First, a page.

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Intel Optane is high-octane memory

The new adaptable memory from Intel means better launch times, load times and not sacrificing speed for storage.


Intel Optane memory is making a lot of big promises. It's a low-latency, high-response memory module that sits in front of your hard-drive, translating into faster launch, save and load times on your applications and files.

Faster. It makes your computer faster.

"But Luke," I hear you ask through the magic of rhetorical devices that I am using to prove a point, "won't more RAM do the same thing?"

Well, yes and no. RAM is memory that will improve the performance of your computer, but the key difference is that RAM is volatile memory, whereas Intel Optane is non-volatile. That means Optane won't reset when your computer is turned off like RAM will, so every time you launch an application beyond the first, you should see those speed upgrades even if you rebooted your computer in between.

Essentially there's a tradeoff between storage size and processing speed. Solid state drives brought that compromise way down, but you're also paying for the privilege when comparing similarly sized hard drives. Intel is swinging for SSD-level performance by piggybacking the Optane chip on your hard drive, and running a file architecture that means your important apps are moved to the front of the storage pile and accessed that much faster.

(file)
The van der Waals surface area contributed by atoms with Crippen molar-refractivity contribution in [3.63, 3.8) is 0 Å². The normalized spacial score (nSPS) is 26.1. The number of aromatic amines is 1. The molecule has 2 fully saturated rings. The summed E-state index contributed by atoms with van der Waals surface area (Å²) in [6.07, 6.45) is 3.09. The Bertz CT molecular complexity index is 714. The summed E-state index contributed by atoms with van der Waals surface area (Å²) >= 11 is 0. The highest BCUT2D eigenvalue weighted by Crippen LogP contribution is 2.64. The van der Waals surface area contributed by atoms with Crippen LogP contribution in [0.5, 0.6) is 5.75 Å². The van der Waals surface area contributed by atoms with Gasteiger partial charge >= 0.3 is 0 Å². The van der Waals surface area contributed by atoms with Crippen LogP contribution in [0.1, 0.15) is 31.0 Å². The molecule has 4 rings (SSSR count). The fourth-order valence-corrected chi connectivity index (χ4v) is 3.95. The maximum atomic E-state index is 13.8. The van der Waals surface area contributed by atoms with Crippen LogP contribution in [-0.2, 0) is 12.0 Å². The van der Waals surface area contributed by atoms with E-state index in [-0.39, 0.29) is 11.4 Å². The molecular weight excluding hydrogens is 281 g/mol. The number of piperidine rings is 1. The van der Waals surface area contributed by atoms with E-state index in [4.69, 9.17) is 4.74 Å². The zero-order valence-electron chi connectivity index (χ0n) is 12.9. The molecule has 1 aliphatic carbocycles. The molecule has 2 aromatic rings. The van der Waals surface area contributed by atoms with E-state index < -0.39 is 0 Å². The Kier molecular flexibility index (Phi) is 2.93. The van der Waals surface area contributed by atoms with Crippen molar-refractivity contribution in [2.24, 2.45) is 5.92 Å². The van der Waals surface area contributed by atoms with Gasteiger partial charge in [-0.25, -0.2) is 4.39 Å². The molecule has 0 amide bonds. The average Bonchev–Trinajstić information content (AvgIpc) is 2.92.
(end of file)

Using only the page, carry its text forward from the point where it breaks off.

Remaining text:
Optane is also adaptable, which means the accompanying drivers and software will learn which files you use more frequently, and add those to the same up-front cache.


So what kind of performance boosts will you see? We're going to have to wait to do our own testing, but Intel says Optane delivers "user-perceivable" speed boosts. You'll notice the difference, especially if those claims of twice-as-fast boot times, browsers launching four times faster and Office applications loading up to six times faster hold true.

The demo session ran through loading things like large image files in Photoshop and load-intensive areas in World of Warcraft in side-by-side machines, one of which was powered with a 16GB Optane memory chip. The Optane machine was shaving tens of seconds off.

Average stats put desktop users at between 11 and 14 unique applications per day, with seven to eight launches of each app. That translates to feeling the benefits of the Optane memory boosts 70-80 times per day.

Optane Memory will be available on April 24 (preorders on March 27) in 16GB and 32GB sizes. Stay tuned for CNET's hands-on experience with the new tech.

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